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We’re entering phases 2 and 3 of our Spring KAL, Featherweight! If you’ve worked through the body, you’re already half-done with your sweater, yay!

Click here for an overview of the pattern we are using, and click here for my other WIP blog posts on this project.

Phase two of a top-down sweater involves going back to the sleeve stitches you put on hold and putting them back on your needle.  There are a few little tips and tricks to getting this done in an easy way.

  • Decide what needle you are going to use for the sleeve.  The circumference might be too small for a 16″ circular – do you Featherweight-underarmwant to use double pointed needles?  I’m going to use the same needle I used for the body of my sweater and use Magic Loop to get around the circle.
  • Pick up all the stitches you left on your holder/scrap yarn.  Do not remove the scrap yarn until you have all of your stitches on the needle!  If your yarn is really splitty, try using a smaller needle to pick the stitches up, but then immediately transfer it to the correct needle size before you start knitting.
  • The pattern requires that you “pick up and knit X sts along the cast on sts at under arm….” I pick up stitches by inserting my needle through the top of the V of each stitch in the underarm and drawing up a loop.  I always shoot for the number of stitches the designer calls for, but if I have to pick up one or two extra to make it look right, I do it.  I might decrease out those extra stitches at either side of the underarm on the very next round OR I will leave the extra stitches in and add in one more sleeve decrease later.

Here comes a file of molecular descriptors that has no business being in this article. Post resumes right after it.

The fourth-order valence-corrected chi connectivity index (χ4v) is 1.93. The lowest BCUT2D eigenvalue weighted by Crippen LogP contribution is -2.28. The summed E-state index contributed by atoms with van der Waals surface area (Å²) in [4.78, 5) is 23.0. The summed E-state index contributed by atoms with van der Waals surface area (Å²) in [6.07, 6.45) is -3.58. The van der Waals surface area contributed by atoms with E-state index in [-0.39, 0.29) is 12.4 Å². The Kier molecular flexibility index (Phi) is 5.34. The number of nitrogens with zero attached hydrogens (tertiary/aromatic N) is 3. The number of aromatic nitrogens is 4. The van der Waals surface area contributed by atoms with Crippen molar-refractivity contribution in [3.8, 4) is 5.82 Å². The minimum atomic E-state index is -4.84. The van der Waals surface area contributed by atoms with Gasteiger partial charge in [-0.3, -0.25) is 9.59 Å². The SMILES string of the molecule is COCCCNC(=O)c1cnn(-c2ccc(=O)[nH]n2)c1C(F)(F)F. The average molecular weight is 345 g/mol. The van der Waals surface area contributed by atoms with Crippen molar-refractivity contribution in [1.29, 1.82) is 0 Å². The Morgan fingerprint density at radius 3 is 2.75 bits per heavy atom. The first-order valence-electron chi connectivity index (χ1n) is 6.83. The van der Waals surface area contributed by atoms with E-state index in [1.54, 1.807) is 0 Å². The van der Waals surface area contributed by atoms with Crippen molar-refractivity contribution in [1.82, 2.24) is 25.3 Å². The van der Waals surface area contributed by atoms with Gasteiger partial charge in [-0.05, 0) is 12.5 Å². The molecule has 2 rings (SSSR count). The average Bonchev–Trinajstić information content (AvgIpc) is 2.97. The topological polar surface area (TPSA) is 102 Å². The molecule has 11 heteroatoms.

Featherweight also features a wide ribbed collar that is picked up along either side of the fronts.  Hanna Fettig suggests picking up 2 stitches for every 3 rows along these sides.  If your row gauge is drastically different from the required gauge, this ratio might be different. Frequently, I end up picking up 3 stitches for every 4 rows because my rows are more squat than other knitters’ rows.  Pick up these stitches in the space between the edge stitch and the stitch next to it.


Knit away, KALers!  Don’t forget, you are the designer of your own clothing.  If you want to do something other than k1, p1 ribbing for your collar, give it a try!  There are many other projects on Ravelry that have mixed it up a bit.

If you’re enjoying this Knitalong, how about a Mystery Knitalong?
We have a new one starting May 20!

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